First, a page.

Conservationists have had a "once-in-a-lifetime moment" after discovering one of the UK's rarest types of bees in a remote part of northeast Scotland.
Great Yellow bumblebees were spotted in Caithness, 10 miles south of John O'Groats, in an area of thick heathland.
The bees, which are classified as endangered, are now only found in five known population centres: Caithness, North West Sutherland, Orkney, the Inner Hebrides and the Outer Hebrides.
The Bumblebee Conservation Trust discovered a nest of the bees while carrying out surveys in the north of Scotland.
Conservation Officer for the Bumblebee Conservation Trust, Katy Malone, who made the rare discovery, said: "This was a once-in-a-lifetime moment and one I'll remember forever.
"It's rare to be able to find any bumblebee nest in the UK, but to observe and film a Great Yellow bumblebee nest is astonishing - it's one of the rarest bumblebees in the UK.
"Filming was just incredible. All was quiet when I arrived but soon bumblebees appeared and began buzzing around the entrance.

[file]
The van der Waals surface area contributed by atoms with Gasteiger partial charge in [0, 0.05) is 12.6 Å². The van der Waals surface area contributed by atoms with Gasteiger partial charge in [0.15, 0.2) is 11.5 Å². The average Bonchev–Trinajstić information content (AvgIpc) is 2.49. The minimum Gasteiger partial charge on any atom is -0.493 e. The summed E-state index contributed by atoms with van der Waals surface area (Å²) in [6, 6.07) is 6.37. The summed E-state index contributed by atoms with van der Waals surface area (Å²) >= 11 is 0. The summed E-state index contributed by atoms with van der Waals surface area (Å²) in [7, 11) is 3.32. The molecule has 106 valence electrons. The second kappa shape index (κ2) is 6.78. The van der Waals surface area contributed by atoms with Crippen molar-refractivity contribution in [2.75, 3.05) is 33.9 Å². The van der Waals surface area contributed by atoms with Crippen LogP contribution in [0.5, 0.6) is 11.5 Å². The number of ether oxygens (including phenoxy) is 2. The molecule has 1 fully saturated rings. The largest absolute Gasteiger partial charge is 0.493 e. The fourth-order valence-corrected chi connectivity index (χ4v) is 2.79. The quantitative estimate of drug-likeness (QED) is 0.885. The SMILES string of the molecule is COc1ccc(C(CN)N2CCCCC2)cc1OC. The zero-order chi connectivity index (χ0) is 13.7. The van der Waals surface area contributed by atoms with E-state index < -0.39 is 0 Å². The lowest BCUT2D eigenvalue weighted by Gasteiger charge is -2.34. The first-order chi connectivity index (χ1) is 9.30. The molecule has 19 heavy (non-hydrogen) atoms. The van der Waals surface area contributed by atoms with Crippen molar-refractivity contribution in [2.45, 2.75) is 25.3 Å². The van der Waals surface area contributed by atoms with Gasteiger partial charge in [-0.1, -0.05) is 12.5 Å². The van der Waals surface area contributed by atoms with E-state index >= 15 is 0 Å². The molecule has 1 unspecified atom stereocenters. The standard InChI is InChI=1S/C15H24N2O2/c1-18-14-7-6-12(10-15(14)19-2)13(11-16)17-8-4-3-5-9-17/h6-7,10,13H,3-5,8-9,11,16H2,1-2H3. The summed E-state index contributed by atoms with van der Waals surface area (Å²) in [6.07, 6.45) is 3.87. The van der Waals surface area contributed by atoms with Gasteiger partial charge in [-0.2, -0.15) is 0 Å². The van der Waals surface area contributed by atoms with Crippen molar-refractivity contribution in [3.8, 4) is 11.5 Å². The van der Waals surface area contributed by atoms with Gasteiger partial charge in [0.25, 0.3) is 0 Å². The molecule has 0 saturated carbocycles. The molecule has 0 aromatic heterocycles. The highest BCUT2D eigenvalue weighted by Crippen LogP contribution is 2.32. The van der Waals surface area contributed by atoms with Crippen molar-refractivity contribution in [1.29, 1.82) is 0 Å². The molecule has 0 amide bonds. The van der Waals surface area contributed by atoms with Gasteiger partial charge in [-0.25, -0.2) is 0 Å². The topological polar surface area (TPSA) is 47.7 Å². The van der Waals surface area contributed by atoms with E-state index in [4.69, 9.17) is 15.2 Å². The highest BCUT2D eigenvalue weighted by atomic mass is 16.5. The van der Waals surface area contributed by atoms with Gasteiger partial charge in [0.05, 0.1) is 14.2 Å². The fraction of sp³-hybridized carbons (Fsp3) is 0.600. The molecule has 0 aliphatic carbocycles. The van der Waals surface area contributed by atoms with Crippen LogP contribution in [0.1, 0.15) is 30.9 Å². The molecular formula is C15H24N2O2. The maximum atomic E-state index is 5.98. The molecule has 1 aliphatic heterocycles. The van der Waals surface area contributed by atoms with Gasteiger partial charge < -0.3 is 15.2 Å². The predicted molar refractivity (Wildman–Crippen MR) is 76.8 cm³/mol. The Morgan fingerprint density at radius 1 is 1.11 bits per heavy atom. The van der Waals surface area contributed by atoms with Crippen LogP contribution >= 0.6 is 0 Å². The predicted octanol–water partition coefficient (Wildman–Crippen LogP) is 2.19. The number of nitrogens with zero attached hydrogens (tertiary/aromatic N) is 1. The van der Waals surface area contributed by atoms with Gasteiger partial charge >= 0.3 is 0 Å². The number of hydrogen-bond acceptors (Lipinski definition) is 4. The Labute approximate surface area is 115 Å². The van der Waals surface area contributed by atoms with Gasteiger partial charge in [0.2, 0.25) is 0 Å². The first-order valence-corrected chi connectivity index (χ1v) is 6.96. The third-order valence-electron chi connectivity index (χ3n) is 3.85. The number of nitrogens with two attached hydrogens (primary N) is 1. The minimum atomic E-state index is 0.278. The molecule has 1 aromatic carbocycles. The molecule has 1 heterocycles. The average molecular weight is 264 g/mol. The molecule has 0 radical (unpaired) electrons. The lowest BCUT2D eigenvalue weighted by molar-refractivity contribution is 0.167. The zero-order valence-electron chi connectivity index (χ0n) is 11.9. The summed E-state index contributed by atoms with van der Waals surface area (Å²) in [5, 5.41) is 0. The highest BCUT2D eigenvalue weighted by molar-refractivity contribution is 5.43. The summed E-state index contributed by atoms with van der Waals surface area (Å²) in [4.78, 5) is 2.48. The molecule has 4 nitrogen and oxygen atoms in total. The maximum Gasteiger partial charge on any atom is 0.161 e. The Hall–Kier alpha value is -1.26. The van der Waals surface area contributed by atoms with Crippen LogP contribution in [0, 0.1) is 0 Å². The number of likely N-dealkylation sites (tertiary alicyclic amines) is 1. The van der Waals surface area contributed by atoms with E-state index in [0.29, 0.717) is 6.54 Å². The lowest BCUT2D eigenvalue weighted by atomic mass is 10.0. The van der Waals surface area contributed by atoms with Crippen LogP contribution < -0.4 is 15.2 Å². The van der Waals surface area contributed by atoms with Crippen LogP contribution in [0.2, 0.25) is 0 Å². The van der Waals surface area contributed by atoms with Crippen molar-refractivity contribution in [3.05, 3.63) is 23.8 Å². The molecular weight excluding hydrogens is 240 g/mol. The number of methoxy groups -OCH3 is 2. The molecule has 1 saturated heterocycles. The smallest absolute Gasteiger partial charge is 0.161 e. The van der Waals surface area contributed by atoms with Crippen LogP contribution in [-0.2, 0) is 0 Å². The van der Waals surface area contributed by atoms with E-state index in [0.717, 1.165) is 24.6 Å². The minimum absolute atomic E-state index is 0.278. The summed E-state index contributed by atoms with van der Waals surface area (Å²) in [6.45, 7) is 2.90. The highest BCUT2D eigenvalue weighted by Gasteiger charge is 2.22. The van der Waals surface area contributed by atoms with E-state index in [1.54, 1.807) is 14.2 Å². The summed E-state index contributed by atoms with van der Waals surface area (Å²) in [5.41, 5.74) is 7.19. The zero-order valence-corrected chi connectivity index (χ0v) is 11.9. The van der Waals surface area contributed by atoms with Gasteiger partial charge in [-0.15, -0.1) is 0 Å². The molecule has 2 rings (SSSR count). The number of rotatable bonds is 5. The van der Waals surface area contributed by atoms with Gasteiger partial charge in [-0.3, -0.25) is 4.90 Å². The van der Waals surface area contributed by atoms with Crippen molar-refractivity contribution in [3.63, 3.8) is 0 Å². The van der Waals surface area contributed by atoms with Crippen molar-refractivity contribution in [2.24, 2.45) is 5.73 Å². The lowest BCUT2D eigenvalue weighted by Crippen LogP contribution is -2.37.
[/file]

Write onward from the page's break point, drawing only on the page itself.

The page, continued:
"Bumblebees do not generally use the same nest each year as they have an annual lifecycle.
"However, they also don't read the rule books either, so I'll definitely be keeping a close eye on the site going forward to see if it will be used again."
The Great Yellow bumblebee used to be widespread throughout the UK, but in the last century its population has declined by 80%.
Experts say this is due to the loss of flower-rich meadows and intensification of farming and grazing practices.
The discovery, part of a project supported by a £31,000 grant from the ScottishPower foundation, aims to establish the population and location of the insect and to help advise landowners on how to restore and recreate habitat to boost numbers of the endangered species.
In the video clip and images captured by the researchers, the Great Yellow bumblebee's distinctive mustard-yellow body and black marking between the wings are visible as it buzzes around the grassy area.
Melanie Hill, executive officer for the ScottishPower Foundation, said: "The bumblebee population plays an important role within the wider ecosystem. We're so proud that our funding has supported this landmark discovery".
A third of food crops are pollinated by bees and other insects and Greenpeace estimates the economic value of pollination services provided by bees globally amounts to some €265bn (£226bn).
Diseases and parasites, climate change and wider industrial agricultural practices along with pesticides have combined to reduce bee numbers across the UK and Europe.